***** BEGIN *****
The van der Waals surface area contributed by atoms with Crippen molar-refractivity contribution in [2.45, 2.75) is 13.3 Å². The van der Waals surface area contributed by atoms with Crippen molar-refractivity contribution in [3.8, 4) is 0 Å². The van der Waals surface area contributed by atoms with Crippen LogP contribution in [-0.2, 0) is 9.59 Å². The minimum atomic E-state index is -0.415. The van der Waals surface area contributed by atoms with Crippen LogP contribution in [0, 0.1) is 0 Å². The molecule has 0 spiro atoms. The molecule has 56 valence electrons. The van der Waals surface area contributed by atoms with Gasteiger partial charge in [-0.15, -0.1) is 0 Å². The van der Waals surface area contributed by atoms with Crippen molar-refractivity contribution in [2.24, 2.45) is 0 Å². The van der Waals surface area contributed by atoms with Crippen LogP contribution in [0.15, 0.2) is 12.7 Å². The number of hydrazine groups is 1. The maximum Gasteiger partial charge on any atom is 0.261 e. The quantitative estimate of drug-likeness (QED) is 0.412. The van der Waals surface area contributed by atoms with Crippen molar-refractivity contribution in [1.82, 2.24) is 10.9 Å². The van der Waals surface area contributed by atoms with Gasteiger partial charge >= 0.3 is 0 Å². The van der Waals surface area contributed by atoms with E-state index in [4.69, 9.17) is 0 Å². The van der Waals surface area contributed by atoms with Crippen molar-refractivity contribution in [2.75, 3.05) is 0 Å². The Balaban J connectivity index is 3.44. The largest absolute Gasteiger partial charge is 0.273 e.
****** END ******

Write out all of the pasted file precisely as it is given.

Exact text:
The van der Waals surface area contributed by atoms with Crippen molar-refractivity contribution in [2.45, 2.75) is 13.3 Å². The van der Waals surface area contributed by atoms with Crippen molar-refractivity contribution in [3.8, 4) is 0 Å². The van der Waals surface area contributed by atoms with Crippen LogP contribution in [-0.2, 0) is 9.59 Å². The minimum atomic E-state index is -0.415. The van der Waals surface area contributed by atoms with Crippen LogP contribution in [0, 0.1) is 0 Å². The molecule has 0 spiro atoms. The molecule has 56 valence electrons. The van der Waals surface area contributed by atoms with Gasteiger partial charge in [-0.15, -0.1) is 0 Å². The van der Waals surface area contributed by atoms with Crippen molar-refractivity contribution in [2.24, 2.45) is 0 Å². The van der Waals surface area contributed by atoms with Crippen LogP contribution in [0.15, 0.2) is 12.7 Å². The number of hydrazine groups is 1. The maximum Gasteiger partial charge on any atom is 0.261 e. The quantitative estimate of drug-likeness (QED) is 0.412. The van der Waals surface area contributed by atoms with Crippen molar-refractivity contribution in [1.82, 2.24) is 10.9 Å². The van der Waals surface area contributed by atoms with Gasteiger partial charge >= 0.3 is 0 Å². The van der Waals surface area contributed by atoms with E-state index in [4.69, 9.17) is 0 Å². The van der Waals surface area contributed by atoms with Crippen molar-refractivity contribution in [2.75, 3.05) is 0 Å². The Balaban J connectivity index is 3.44. The largest absolute Gasteiger partial charge is 0.273 e.